Pseudoatrophoderma colli is an unusual persistent dermatosis characterized by the presence of pigmented macules and plaques with a wrinkled atrophic appearance, involving the neck and the upper part of the trunk.
Becker and Muir  reported the first case of pseudoatrophoderma colli in 1934. Since then, only single cases of this condition have been described; however, pseudoatrophoderma colli is likely more common than has been reported. [2, 3]
The nature of the disease remains uncertain. Some authors suggest that vitamin A deficiency may be a contributing factor to the cause of this condition. In the past, pseudoatrophoderma colli was considered a subvariety or a transitional form of confluent and reticulate papillomatosis of Gougerot and Carteaud, [4, 5] or a variant of parapsoriasis. Reports of familial cases of pseudoatrophoderma colli support the theory that it is an autosomal dominant dermatosis and a single disease entity. [6, 7]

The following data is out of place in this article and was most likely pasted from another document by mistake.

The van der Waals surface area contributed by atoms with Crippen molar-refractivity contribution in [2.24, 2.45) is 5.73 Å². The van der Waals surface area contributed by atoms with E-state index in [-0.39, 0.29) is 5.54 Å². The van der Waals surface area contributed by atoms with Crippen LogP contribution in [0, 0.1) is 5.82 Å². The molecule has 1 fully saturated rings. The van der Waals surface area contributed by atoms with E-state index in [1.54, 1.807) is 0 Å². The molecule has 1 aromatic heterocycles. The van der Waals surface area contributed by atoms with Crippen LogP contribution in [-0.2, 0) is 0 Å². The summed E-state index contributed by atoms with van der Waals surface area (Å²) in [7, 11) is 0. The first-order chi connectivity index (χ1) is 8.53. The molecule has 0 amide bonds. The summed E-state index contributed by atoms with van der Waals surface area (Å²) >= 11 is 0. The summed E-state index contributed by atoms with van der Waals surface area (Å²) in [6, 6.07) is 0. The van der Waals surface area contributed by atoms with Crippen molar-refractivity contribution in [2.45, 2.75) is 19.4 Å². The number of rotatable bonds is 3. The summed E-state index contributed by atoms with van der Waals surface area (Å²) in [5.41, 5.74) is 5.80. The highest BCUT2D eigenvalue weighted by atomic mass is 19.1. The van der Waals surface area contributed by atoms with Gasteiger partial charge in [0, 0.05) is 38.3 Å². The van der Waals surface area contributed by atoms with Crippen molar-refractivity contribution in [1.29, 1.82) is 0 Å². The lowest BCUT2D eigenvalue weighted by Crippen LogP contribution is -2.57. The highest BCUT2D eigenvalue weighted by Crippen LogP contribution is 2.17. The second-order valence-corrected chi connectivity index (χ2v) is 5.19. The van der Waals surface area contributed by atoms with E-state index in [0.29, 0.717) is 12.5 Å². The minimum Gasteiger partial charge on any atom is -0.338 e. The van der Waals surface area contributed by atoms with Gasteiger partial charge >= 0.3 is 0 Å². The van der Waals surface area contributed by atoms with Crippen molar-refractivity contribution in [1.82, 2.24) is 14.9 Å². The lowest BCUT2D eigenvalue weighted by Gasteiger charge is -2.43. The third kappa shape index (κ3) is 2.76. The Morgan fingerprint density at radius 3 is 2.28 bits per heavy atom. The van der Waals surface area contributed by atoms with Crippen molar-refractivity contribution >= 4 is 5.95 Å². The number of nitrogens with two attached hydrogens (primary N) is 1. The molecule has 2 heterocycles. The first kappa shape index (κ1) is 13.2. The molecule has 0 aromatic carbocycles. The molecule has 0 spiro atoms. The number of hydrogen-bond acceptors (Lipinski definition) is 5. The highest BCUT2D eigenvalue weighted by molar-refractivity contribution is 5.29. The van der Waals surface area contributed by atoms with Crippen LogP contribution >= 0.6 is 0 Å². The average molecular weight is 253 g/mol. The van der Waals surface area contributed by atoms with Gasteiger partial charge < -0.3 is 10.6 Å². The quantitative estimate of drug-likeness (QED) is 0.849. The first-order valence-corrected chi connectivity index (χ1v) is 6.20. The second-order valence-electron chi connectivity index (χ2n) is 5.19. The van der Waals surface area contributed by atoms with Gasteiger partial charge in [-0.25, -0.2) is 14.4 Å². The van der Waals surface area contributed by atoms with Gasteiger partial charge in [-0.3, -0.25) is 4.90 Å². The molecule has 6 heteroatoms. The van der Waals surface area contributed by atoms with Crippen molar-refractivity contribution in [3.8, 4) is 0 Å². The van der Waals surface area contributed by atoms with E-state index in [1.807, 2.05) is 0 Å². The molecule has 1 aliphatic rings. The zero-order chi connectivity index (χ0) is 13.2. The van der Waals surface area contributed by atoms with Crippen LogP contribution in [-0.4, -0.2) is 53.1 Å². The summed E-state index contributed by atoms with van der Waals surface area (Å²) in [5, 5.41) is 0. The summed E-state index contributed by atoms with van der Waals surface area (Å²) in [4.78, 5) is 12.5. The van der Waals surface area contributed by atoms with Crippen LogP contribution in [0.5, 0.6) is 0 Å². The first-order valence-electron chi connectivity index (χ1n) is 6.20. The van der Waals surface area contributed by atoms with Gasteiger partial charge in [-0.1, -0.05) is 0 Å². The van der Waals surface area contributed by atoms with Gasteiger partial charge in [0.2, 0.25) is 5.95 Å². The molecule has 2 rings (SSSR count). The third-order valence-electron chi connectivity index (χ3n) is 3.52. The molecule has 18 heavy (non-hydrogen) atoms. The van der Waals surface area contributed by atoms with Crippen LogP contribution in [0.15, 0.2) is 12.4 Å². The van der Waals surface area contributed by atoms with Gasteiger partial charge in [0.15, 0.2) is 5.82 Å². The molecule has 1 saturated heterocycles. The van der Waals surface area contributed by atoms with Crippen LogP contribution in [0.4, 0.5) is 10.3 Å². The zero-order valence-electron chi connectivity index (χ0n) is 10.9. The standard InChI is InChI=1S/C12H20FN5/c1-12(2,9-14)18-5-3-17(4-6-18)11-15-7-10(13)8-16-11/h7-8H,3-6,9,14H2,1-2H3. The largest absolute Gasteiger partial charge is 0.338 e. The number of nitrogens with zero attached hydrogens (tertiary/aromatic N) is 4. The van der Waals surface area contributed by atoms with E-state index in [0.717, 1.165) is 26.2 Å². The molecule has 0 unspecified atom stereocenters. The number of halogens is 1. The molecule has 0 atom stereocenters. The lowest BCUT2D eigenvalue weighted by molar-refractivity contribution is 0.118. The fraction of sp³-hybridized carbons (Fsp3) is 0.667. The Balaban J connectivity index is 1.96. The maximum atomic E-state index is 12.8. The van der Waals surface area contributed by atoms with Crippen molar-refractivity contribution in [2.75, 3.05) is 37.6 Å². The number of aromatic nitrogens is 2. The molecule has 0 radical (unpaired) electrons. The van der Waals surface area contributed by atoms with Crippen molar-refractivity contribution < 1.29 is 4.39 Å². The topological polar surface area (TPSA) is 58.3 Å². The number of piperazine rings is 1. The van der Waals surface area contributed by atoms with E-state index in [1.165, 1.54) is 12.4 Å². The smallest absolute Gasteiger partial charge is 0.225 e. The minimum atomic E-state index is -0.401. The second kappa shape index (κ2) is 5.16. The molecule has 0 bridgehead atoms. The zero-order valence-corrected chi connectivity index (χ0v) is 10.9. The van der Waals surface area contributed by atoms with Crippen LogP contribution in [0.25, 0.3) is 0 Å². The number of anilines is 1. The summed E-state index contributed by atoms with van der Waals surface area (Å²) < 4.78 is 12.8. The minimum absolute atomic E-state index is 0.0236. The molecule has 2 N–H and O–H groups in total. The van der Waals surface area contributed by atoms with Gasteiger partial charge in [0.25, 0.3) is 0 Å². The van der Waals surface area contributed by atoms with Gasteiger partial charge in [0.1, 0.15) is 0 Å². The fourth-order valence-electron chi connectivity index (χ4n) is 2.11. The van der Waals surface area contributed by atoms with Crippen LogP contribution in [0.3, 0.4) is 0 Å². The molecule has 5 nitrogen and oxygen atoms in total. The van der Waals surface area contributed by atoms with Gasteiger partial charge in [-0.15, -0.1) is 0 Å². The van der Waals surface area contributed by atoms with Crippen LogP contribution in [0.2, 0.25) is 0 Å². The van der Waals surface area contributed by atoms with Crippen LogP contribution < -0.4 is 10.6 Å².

Pseudoatrophoderma colli is rare, with only 10-20 cases reported.
No clear racial predilection is described.
All patients described in the literature, except one,  are females.
The reported cases of pseudoatrophoderma colli are in patients aged 14-45 years.
Pseudoatrophoderma colli is a benign disease with no associated mortality or morbidity. The disease tends to spread gradually with partial regression and intervals, persisting for years or decades. Spontaneous clearing was reported in one patient.